December 20, 2016
Pianist Lisa Moore and violinist Kate Stenberg performed together last in the summer of 1989. As the violinist mused in her opening remarks to the occasional duo’s recital at the Center for New Music on Dec. 18, it was time they did again. Their reunion, titled “Time Flies,” offered a compelling selection of pieces from various strands of our current post-minimal times, with the majority of pieces composed since the two players last joined forces.
For the record, it was more of a “dual” recital than a duo; Sternberg and Moore performed together on the first and last pieces, and alternated solos in the interim. The cohesiveness of the program and the relaxed, friendly atmosphere, however, provided for a thoroughly enjoyable presentation.
First on the program was Somei Satoh’s Birds in Warped Time II, in which piano ripples provided a bubbling background for the violin’s traditional-sounding melody. The texture changed little over the course of the 10-minute piece; rather, sudden harmonic shifts paired with more gradual, modal inflections guided the listener through a contemplative sonic journey.
Introduced by the composer as a “cute nonet,” Amy X Neuberg’s Nonette was originally written to fill the remaining four minutes of Stenberg’s Scenes from a New Music Seance CD release (with pianist Eva-Maria Zimmerman). Faced with such draconian temporal constraints, Neuberg decided to go “vertical,” scoring the piece for nine multitracked violin parts. An incisive rhythmic opening gave way to a softer, calmer close In both sections, repeated melodic fragments gave the listener the psychoacoustic illusion of vocalizations, which were eventually realized by Stenberg (and her eight prerecorded doppelgängers).
Stenberg’s other solo performance was also accompanied by electronics — in this case in the form of a video. Michael Gordon’s Light Is Calling (2004, written as a cathartic response to the 9/11 attack), uses spliced sequences from a decaying copy of James Young’s The Bells (1926) to anchor a repeated musical groove of hollow-sounding bell tolls. The violin offers a simple elegy, also cyclic in nature, with long held tones climbing to the highest reaches of the fingerboard.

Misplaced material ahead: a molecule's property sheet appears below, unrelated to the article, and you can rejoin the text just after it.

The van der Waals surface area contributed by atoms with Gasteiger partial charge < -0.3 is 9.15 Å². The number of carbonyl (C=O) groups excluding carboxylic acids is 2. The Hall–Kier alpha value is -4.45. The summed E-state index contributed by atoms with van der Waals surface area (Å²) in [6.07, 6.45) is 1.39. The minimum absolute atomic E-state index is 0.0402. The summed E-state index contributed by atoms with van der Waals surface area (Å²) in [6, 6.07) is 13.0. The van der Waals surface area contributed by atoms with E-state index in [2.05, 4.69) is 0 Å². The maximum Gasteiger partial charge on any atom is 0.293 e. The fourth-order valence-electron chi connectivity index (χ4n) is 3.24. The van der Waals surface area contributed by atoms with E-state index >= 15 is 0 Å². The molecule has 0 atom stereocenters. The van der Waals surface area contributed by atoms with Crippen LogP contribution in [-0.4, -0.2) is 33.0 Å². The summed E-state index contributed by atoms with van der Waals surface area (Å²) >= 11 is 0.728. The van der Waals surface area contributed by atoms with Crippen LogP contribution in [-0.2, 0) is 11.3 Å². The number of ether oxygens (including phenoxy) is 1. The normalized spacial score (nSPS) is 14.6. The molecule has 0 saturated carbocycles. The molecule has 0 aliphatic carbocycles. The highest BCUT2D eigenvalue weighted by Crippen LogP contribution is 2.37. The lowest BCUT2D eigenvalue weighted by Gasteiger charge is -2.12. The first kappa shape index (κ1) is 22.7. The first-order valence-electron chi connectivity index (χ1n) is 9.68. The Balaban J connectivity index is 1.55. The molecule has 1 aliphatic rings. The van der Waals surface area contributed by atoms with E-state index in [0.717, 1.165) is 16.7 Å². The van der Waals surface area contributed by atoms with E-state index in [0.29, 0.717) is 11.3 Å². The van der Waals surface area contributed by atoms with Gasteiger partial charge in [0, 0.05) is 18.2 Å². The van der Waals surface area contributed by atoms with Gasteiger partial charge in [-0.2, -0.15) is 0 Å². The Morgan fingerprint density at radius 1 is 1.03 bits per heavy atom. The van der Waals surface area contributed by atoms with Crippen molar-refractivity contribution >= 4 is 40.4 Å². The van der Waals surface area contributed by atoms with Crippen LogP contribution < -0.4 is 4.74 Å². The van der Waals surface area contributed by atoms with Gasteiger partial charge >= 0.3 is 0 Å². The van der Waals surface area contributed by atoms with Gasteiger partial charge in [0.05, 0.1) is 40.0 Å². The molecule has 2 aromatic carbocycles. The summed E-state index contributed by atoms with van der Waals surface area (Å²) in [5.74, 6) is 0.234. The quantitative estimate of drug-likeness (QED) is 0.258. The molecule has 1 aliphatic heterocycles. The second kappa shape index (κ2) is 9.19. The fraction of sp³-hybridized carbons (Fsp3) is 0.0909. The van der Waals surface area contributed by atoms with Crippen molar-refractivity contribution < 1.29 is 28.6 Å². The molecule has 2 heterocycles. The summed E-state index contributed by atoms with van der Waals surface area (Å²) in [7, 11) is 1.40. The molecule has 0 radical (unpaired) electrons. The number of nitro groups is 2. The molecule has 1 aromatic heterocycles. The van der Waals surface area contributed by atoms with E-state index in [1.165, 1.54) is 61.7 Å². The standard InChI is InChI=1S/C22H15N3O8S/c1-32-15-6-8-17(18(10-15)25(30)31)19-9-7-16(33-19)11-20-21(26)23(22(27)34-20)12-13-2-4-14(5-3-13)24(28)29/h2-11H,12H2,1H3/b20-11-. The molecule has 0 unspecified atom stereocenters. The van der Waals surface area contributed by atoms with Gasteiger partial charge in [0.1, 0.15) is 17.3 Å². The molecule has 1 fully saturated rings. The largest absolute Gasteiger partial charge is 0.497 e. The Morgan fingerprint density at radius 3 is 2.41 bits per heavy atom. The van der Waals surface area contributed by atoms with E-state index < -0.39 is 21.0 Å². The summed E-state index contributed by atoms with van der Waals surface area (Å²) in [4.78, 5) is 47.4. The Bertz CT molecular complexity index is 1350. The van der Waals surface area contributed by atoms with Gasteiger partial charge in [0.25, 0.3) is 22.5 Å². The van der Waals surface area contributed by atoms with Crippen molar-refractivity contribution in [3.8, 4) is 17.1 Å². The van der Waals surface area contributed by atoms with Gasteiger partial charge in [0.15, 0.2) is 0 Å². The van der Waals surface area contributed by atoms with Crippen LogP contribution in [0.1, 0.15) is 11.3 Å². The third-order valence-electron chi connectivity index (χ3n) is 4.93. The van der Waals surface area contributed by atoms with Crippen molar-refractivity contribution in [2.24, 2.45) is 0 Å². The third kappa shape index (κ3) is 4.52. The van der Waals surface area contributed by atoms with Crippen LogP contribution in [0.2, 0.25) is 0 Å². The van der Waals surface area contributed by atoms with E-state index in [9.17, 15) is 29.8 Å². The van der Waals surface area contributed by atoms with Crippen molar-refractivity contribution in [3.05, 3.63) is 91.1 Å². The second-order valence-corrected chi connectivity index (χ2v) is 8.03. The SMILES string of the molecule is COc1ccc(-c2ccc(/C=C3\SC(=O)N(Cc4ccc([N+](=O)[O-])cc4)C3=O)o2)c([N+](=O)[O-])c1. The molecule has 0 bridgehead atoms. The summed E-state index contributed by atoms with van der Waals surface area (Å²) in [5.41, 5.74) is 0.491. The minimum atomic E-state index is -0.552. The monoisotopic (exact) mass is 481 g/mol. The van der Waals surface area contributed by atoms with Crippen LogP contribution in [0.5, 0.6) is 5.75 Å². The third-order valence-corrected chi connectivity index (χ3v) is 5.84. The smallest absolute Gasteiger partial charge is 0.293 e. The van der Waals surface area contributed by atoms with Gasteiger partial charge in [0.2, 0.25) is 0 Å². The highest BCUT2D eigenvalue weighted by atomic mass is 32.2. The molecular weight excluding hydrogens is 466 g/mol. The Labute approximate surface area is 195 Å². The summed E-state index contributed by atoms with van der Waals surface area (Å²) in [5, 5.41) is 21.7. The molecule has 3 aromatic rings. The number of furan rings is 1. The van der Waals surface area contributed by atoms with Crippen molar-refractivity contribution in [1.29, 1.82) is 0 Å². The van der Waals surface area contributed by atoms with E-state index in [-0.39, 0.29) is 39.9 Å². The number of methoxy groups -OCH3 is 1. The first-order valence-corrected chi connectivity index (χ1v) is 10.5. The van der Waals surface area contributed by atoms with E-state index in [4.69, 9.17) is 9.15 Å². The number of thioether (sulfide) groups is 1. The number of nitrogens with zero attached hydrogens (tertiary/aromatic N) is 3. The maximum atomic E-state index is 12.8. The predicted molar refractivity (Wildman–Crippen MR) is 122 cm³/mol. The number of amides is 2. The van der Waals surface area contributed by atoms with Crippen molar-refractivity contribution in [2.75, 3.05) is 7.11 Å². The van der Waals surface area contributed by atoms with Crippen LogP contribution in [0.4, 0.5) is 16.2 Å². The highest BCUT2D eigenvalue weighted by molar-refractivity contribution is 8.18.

For her part, Moore offered a crystal-clear reading of Philip Glass Piano Etude No. 2 (1984), in which a gradually built polyphony of tonal extremes is then juggled through a series of voice exchanges. As in the other pieces she performed, Moore demonstrated a steely technique, meeting highly repetitious demands with unwavering resolve.
Fellow — and unrelated — Australian Kate Moore’s Sliabh Beagh (Borderland, 2015) similarly tasked the pianist with relentless rhythmic barrages, especially in the piece’s concluding section. Earlier on, the performer was asked to sing — against a heterophonic accompaniment — a searching melody reflecting the piece’s concern with a quest for family and heritage. Both performer and composer had recently discovered their Irish roots, despite their respective families’ long-held belief of a different (and conflicting) ancestry. Throughout the piece, phantom jigs and reels underscored the point with touching musical ambiguity.
Moore and Sternberg welcomed composer Martin Bresnick to introduce the final piece. His Bird as Prophet explored several ornithological connections, from the ancestral affinity between birds and musicians, to Schumann’s eponymous movement from Woodland Scene, to bebop great Charlie (“Bird”) Parker. These sources were sublimated in the guise of slowed-down birdsong in the violin, strands of Schumann motives, and hints of swinging grooves. Shadows and parallels, images and memories, echoed in the music by the way the violin and piano inhabited each other’s resonances. A long-held violin tone, elaborated by the piano into nothingness, provided a satisfying close to a memorable presentation.